he said. They can cut costs by offering a company-wide single package
for all viewers at $24.95 per month, providing channels 3-13, 15-21 and

"That helps keep the cost of the full package down," Smith said. "We are
targeting the customer who uses that type package."

Besides boxing, the pay-per-view channel will offer wrestling, music
concerts and special events like the Olympics, which were offered in

With the addition of pay-per-view, Classic plans to open an office in
Pecos and create the position of chief technician. That person could be
stationed in Pecos or Monahans, Smith said.

The position will replace that of Bob Whitley, former manager in the
Monahans office. Whitley has accepted a position with his former boss at
another cable company, Smith said.

Rowdy Whittington will be the new regional manager, with headquarters in

Meanwhile, customers can reach the customer service center in
Plainfield, Kan. by calling 1-800-999-8876.

United Video did away with its Pecos, Crane and Kermit offices three
years ago, consolidating all local businesses in Monahans. Classic also
bought those systems when they purchased UVC's Pecos and Barstow
franchises in 1995.

Eagle gridders begin preseason on practice

Eagles opening season tickets sales Thursday

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Reserve seats will go on sale Thursday at the Pecos-Barstow-Toyah school
business office for 1995 Pecos Eagles football season ticket holders
wanting to retain their seats for the 1996 season.

Tickets for the five regular season home games can be purchased weekdays
between 8:15 a.m. and 12 noon and from 1 to 4:30 p.m. at the business
office, 1302 S. Park St., until Aug. 23. New season ticket holders can
buy their tickets between Aug. 26 and Sept. 6 at the business office.

Season tickets are $25 apiece. Individual tickets can be bought for $5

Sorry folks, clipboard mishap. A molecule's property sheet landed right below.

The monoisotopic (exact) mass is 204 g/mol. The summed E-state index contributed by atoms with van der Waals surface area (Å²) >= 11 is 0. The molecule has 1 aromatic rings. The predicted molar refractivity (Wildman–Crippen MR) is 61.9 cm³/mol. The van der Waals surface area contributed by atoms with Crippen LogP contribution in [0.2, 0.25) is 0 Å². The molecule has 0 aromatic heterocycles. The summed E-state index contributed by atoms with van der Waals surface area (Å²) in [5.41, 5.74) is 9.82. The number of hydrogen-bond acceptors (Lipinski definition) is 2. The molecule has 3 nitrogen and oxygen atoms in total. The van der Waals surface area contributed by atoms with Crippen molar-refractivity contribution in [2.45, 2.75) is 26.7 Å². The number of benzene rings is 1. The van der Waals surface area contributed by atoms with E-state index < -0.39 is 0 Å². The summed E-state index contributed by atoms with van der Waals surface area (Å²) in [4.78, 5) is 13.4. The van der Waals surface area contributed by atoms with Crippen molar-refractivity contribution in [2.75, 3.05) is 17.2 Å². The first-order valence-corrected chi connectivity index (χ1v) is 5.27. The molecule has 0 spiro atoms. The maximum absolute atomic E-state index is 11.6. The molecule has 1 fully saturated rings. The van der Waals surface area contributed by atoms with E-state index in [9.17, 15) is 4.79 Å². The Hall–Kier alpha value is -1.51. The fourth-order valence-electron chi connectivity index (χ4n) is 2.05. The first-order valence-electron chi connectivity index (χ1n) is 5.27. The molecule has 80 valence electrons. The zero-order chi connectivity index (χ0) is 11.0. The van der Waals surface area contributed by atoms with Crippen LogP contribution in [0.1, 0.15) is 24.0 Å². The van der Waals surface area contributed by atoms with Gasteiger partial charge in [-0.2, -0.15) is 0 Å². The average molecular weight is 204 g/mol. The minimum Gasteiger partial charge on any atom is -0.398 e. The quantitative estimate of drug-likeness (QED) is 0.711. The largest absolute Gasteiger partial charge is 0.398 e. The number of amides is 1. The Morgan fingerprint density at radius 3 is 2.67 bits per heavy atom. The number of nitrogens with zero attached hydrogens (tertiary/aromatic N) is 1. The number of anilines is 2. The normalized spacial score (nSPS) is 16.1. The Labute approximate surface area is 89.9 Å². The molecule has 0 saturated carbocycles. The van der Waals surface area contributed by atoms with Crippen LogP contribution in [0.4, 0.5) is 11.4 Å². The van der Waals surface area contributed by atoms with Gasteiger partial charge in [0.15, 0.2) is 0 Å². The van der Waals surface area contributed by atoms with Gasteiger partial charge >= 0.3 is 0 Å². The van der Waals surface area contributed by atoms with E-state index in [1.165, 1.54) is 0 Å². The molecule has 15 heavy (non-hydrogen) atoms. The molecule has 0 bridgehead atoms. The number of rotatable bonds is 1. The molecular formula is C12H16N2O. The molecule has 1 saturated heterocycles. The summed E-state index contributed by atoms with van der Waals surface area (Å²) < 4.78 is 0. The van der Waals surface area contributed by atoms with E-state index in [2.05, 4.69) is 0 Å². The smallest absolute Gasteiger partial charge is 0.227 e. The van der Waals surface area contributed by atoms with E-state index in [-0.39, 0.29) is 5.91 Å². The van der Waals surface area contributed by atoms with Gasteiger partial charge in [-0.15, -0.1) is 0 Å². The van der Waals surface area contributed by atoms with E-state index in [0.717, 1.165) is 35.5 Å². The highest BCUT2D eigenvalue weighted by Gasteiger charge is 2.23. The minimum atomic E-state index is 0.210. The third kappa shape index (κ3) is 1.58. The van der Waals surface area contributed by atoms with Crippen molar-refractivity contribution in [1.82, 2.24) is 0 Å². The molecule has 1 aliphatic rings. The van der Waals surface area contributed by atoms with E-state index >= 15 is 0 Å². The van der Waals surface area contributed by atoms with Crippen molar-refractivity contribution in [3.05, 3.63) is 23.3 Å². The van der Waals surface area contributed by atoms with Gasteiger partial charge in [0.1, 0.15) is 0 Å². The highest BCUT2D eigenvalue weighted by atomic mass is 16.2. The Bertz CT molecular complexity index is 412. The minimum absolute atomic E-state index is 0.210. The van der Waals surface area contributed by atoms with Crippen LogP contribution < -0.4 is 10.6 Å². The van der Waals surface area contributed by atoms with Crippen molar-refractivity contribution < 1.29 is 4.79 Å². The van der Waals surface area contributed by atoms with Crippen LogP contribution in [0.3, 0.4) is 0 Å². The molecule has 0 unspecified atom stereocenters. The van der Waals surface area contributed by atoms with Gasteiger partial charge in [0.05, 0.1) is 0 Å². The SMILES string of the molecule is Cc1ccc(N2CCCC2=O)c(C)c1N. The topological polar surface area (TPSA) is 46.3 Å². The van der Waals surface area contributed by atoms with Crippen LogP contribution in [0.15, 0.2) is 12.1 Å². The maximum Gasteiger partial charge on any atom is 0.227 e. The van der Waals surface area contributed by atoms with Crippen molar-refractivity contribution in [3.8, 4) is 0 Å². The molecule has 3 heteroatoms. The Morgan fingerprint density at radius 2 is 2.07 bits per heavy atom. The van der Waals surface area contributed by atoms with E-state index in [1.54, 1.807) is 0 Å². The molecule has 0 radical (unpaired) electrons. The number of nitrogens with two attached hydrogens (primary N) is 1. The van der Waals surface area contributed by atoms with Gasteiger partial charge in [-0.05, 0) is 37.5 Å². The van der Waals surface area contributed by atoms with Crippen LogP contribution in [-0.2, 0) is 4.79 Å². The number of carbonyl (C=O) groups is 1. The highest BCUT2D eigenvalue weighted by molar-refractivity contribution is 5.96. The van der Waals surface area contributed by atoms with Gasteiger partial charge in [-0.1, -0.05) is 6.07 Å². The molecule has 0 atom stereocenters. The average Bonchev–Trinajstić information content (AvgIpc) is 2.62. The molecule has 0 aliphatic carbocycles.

each until 12 noon the week of each home game.

Home games this season are Sept. 13, Alpine; Sept. 20, Monahans; Sept.
27, Fabens (homecoming); Oct. 18, Andrews; and Nov. 8, Fort Stockton.

City hears no squawks out of zoo inspectors

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Staff Writer

PECOS, Aug. 7, 1996 - Mikey is happy and all is well at the Maxey Park Zoo.

A veterinarian with the U.S. Department of Agriculture inspected the zoo
Tuesday and found everything in full compliance, said Armando Gil, parks

This marks the first inspection when nothing was amiss, Gil said. During
the last inspection, a written plan on records of animals was lacking,
but now everything has been brought up to date, Gil said.

One of the female cougars was spayed today, and the other will be spayed
in three days, he said.

"That was recommended by the Alamogordo Zoo who loaned them to us," Gil

Mikey, the Chicago Zoo monkey, is happy in his new cage, and Gil is
hoping to get some spider monkeys to add to the collection.

City crews maintain the zoo, which houses exotic animals of all types,
including buffalo, rhea birds, pea fowl, deer, antelope and water fowl.
Its location near an I-20 exit makes it an excellent rest stop for

Money's there for DARE, but program is up in the air

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Staff Writer

Although a more than $16,000 in grant money has been allotted for the
Reeves County DARE project, the program remains up in the air.

Reeves County Sheriff Andy Gomez said that matching funds of $10,842
need to be raised in order to keep the local drug education program

Cost of the DARE program for the upcoming year is estimated at $27,073,
and Gomez said he will be petitioning to local entities for donations
and form fundraisers to keep it alive in the community.

The $16,231 awarded last week to the county's DARE program was a
fraction of the $300,000 in grants given out by the governor's office to
14 Permian Basin Crimestoppers and drug prevention programs.

Reeves County's DARE Adviser, Sue Thee-Hooker, was unavailable for
comment, as she is currently in Oklahoma, where she is working with a
related program, said Gomez.

Police Chief Troy Moore said Tuesday that the his department's DARE
Officer position has been done away with. "Because of the increase in
service calls, we needed that position on the street," Moore said.

The police chief added that the DARE position was created at a cost of
$25,000 to the city. "It was a good program," he added, "but it was
hurting us on the streets."


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High Tuesday 97, low last night 73. Tonight, partly cloudy. A 20 percent
chance of thunderstorms. Low around 70. Thursday, partly to mostly
cloudy. A 30 percent chance of thunderstorms. High around 90. East to
southeast wind 5-15 mph.

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Copyright 1996 by Pecos Enterprise
Division of Buckner News Alliance, Inc.
324 S. Cedar St., Pecos, TX 79772
Phone 915-445-5475, FAX 915-445-4321